To help incentivise more families to use mediation to resolve parenting disputes, the UK Government recently launched a £500 family mediation voucher scheme. Here in Australia, genuinely attempting mediation is generally compulsory in parenting matters before you can bring an application in the family courts. In the UK, only an initial mediation intake and assessment meeting is necessary, not participation in the actual process. So will mediation vouchers help encourage people to use family mediation? And could a similar scheme here help more Australians to utilise family mediation services?
Costs of mediation
In Australia, the costs of mediation vary greatly depending on the provider. For some eligible people it may actually be free. There are also community-based family law mediation providers who have sliding scales for fees depending on your capacity to pay. It may also be possible to obtain one free hour of family dispute resolution through Family Relationship Centres around the country. Subsequent hours are then charged at rates that vary according to income. (Make sure you let your mediation provider know if financial hardship is an issue to learn what their options are.)
It’s certainly possible that people’s lack of awareness about the cost of family mediation might prevent them from seeking out family mediation services or from engaging with it significantly. It may prevent people considering beginning parenting litigation if they perceive that the costs of initial compulsory FDR mediation are going to be arduous, on top of potential litigation expenses. But a mediation incentivisation scheme could also encourage more voluntary takeup of mediation–it’s not just for people who are proceeding towards litigation.
As such a Government incentive seems like a good idea.
Are UK mediation vouchers a success?
It’s early days so it’s not yet clear what impact the UK’s £1 million voucher drive will have on their court logjams. But initial reports from the mediation industry there are suggesting that “a high percentage rate of successfully mediated agreements in cases where a voucher was used. There are also signs that most who took advantage of a voucher concluded they had no need to take their dispute to a court after all.”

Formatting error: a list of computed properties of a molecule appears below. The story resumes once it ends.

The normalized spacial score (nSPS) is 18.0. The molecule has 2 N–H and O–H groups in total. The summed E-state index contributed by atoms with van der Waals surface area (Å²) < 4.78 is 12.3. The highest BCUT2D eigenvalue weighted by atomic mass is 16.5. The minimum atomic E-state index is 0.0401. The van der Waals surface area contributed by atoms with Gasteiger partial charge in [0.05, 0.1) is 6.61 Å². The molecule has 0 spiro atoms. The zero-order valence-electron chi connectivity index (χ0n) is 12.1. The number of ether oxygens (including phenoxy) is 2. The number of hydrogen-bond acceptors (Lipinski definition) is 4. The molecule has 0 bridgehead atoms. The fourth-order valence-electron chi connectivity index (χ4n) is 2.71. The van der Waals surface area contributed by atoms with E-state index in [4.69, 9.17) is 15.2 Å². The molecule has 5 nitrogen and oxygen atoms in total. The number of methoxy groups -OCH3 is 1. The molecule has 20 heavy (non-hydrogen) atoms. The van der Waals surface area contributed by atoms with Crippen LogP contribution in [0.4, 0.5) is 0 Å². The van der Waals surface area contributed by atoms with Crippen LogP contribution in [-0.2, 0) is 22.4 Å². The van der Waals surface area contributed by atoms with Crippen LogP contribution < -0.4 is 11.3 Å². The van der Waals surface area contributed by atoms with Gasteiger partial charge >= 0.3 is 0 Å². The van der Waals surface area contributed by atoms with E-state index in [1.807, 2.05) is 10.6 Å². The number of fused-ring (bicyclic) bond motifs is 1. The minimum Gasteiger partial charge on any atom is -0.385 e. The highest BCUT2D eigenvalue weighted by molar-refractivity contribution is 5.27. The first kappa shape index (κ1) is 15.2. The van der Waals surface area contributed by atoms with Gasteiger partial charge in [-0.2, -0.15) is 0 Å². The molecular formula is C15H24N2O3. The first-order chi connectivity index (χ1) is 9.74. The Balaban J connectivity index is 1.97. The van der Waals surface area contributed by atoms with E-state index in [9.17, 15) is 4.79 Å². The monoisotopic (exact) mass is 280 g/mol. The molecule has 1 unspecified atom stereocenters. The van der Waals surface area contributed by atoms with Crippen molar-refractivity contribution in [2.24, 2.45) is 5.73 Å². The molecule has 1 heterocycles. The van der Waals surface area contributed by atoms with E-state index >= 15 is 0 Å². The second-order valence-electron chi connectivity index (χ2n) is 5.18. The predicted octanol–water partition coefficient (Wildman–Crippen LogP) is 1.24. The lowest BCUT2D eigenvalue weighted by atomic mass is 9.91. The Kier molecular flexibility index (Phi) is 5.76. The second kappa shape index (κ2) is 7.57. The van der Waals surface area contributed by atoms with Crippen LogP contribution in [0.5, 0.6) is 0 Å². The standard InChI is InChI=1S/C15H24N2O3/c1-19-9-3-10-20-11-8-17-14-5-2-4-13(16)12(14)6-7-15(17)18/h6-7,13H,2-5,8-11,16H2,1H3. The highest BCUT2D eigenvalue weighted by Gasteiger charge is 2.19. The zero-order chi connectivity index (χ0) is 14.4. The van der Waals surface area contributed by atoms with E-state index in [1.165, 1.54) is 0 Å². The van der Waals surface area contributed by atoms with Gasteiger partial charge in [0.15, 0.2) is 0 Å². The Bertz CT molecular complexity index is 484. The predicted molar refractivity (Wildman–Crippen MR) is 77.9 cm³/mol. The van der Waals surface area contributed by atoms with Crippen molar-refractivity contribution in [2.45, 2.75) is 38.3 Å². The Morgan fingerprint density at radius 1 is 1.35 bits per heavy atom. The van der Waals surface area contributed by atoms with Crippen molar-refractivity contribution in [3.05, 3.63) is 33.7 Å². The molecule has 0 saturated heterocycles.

The UK mediation vouchers can’t be used for the initial compulsory mediation information and assessment meeting (known as the MIAM), nor can the vouchers be used towards costs of drafting documents.
In Australia, mediation with a Family Dispute Resolution practitioner is compulsory before parenting litigation can be undertaken (though there are exceptions). As part of the UK’s current family law reform, the Government there is considering similarly making family mediation compulsory before litigation.
Source: Family Law UK
If you would like assistance arranging mediation for your family law matter, please contact Canberra family lawyer Cristina Huesch or one of our other experienced solicitors here at Alliance Family Law on (02) 6223 2400.
Please note our blogs are not legal advice. For information on how to obtain the correct legal advice, please contact Alliance Family Law.